It was just like a Shakespeare comedy, Truth mused to herself. She wondered if the tangled affections at Shadow's Gate would sort out as easily and neatly as the ending of an Elizabethan play, with all these various sets of mismatched lovers finding their proper mates. Meanwhile, Gareth loved Fiona, Fiona loved Julian â¦ .
And who did Julian love? Light?
, Truth decided upon careful consideration. Julian's feelings for Light were not those of a would-be lover. She glanced across the table to where Michael was deep in a soft-pitched conversation with the silver-haired girl. Maybe it was Michael who loved Light; oddly, Truth had the feeling that Julian disapproved of that relationship. Why, if he didn't want to take Michael's place? Surely, if
he disliked Michael Archangel so much, he would not have him as a guest in his home.
The cook and his assistant came in again just as the last diners were finishingâTruth, who had been watching for it, saw Julian surreptitiously push a button with his footâand began to clear away. When Truth saw Gareth and Donner get up to help she started to rise also, and was stopped by Julian's hand on her arm.
“Rank hath its privileges,” he said. “Hoskins likes to leave as soon as the dessert course is ready, so we tend to give him a hand. But it's out of the question to ask an honored guest to work.”
“Dessert?” said Truth weakly. She couldn't remember the last time she'd eaten this much: clear soup, roast beef and roast potatoes, vegetables glazed and poached and broiled, and half a dozen different hot breads had only been the beginning.
In a few moments the table was cleared and Hoskins's assistant came out wheeling a cart that held new glasses, plates, and silver. Behind Davies came Hoskins himself, carrying a huge tray that proved to contain several different kinds of pastry.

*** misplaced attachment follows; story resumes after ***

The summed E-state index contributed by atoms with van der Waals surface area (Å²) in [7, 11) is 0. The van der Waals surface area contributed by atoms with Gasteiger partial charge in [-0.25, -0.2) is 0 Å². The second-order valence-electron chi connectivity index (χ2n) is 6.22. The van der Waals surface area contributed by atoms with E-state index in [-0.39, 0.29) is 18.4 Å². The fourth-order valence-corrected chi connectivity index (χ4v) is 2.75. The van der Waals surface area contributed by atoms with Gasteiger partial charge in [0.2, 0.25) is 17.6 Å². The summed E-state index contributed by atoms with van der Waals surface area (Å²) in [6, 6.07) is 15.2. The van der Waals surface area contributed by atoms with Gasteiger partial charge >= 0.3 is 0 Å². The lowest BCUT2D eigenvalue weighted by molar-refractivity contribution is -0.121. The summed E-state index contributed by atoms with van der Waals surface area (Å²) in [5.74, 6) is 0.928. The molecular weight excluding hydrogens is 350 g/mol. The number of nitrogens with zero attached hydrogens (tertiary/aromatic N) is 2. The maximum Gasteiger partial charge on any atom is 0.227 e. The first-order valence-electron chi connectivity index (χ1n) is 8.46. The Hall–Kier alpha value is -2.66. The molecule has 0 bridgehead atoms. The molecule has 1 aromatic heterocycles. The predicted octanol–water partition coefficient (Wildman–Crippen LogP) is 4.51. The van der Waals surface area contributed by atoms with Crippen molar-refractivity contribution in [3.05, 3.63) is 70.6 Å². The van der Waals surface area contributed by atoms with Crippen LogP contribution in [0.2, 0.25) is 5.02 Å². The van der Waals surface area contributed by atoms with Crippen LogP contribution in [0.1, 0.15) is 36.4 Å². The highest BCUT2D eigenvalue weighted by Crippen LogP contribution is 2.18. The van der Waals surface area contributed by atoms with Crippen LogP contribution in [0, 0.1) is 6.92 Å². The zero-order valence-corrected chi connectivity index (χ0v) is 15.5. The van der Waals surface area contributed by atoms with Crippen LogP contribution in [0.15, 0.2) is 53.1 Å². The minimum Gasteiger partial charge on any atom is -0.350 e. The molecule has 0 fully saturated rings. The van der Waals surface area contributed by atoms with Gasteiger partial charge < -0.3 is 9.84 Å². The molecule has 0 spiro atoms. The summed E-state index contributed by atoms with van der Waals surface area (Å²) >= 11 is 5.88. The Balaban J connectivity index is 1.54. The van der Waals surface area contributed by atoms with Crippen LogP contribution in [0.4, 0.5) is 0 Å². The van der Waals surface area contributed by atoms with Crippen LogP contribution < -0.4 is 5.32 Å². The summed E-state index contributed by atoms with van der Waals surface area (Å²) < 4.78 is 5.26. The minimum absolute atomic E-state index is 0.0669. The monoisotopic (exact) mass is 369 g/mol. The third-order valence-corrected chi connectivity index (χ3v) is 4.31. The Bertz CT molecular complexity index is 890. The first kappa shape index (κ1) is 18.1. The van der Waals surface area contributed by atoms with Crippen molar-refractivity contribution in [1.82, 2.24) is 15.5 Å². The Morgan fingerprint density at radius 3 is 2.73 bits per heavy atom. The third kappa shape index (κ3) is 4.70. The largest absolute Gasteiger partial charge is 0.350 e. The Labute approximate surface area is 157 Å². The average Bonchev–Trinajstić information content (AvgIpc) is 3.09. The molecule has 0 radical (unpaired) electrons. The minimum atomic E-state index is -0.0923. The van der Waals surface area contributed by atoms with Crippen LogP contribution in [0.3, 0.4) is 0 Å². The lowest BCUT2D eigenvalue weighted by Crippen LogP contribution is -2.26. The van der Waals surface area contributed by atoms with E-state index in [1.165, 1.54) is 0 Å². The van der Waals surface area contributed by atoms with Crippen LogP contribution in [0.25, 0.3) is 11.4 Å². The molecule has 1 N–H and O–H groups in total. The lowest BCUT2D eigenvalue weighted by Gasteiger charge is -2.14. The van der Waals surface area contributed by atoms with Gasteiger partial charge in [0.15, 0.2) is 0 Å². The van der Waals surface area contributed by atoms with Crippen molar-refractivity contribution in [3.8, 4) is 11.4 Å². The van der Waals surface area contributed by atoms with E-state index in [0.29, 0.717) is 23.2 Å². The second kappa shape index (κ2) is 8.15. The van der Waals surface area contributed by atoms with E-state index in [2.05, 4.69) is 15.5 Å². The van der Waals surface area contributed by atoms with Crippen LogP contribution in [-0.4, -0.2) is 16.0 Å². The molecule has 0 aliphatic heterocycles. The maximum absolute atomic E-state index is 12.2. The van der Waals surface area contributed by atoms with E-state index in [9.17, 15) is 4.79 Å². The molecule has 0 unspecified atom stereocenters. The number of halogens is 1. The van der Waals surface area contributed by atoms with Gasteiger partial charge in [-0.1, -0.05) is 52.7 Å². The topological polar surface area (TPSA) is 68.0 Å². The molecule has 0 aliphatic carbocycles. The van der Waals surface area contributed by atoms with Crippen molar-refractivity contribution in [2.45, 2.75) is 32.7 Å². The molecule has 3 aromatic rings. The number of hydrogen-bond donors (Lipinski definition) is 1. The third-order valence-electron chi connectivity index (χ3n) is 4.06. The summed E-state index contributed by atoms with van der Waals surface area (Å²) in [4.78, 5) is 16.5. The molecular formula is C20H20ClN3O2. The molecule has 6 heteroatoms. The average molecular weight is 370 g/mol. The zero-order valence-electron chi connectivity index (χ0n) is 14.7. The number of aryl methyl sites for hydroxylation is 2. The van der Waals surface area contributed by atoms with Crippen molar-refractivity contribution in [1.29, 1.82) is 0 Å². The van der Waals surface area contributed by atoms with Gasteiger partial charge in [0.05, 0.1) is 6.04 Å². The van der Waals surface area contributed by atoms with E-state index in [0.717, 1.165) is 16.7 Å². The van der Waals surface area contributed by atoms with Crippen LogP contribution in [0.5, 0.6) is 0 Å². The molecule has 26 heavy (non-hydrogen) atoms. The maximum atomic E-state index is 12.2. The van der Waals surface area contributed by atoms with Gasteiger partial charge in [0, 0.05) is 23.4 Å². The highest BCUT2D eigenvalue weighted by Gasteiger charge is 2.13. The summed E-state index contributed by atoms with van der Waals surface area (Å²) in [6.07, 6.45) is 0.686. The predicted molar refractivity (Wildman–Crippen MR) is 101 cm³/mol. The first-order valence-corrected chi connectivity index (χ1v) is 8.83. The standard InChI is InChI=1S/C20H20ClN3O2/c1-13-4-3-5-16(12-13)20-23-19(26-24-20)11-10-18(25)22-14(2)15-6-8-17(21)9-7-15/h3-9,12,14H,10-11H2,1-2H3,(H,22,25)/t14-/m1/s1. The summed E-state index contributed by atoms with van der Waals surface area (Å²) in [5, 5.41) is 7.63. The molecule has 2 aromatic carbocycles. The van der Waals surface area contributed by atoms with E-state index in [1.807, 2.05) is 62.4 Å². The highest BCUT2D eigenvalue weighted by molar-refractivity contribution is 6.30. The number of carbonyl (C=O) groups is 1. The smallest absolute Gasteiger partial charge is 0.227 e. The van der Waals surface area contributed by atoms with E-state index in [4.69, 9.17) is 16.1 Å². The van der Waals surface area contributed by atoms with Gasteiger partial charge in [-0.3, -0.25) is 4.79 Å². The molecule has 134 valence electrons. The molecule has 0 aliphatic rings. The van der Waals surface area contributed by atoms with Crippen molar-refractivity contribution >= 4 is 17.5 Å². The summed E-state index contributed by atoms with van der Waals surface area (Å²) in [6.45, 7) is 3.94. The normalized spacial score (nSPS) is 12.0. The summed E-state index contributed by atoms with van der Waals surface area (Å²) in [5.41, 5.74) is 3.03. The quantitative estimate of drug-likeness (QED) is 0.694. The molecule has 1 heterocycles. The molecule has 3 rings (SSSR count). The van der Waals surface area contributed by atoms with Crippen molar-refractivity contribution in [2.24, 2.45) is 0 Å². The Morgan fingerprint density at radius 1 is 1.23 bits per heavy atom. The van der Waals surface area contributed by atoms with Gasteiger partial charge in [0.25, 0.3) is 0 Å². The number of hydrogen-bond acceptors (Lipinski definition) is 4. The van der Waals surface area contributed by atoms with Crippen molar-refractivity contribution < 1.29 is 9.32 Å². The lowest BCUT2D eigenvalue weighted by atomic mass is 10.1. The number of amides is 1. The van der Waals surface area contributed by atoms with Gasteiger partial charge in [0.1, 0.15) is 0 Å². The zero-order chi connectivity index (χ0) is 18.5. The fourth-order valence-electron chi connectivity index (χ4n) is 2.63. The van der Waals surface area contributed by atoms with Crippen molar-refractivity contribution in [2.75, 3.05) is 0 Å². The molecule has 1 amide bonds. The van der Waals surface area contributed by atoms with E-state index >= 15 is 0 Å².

“Irene told me you have reservations at a place in town. Now that you've had a chance to assess the collection, do you think I might persuade you to stay here instead?” Julian asked as the tray was being carried around.
Truth hesitated. In her experience, so generous an offer rarely came without strings, even though she hadn't seen any yet. And despite the convenience of such an arrangement, and the enticing proximity of Julian Pilgrim, Truth still felt that Shadow's Gate was somehow a challenge to her that she wanted to assess before accepting. It would be easier to think the matter over somewhere outside the overwhelming presence of the house.
“While I don't think I could do my book without what you've gathered here,” she began, tactfully.
“Then it's settled,” Julian said. “You'llâ”
Whatever he was about to say was drowned out by a whip-crack of thunder. The lights gave a moth-wing flutter.
“Here we go again,” said Gareth, slipping back into his seat.
“What he means is,” Hereward said, reaching for his own dessert as the tray passed him, “is that sitting in the Storm King's backyard, you've got to expect the occasional storm.”
“I just wish it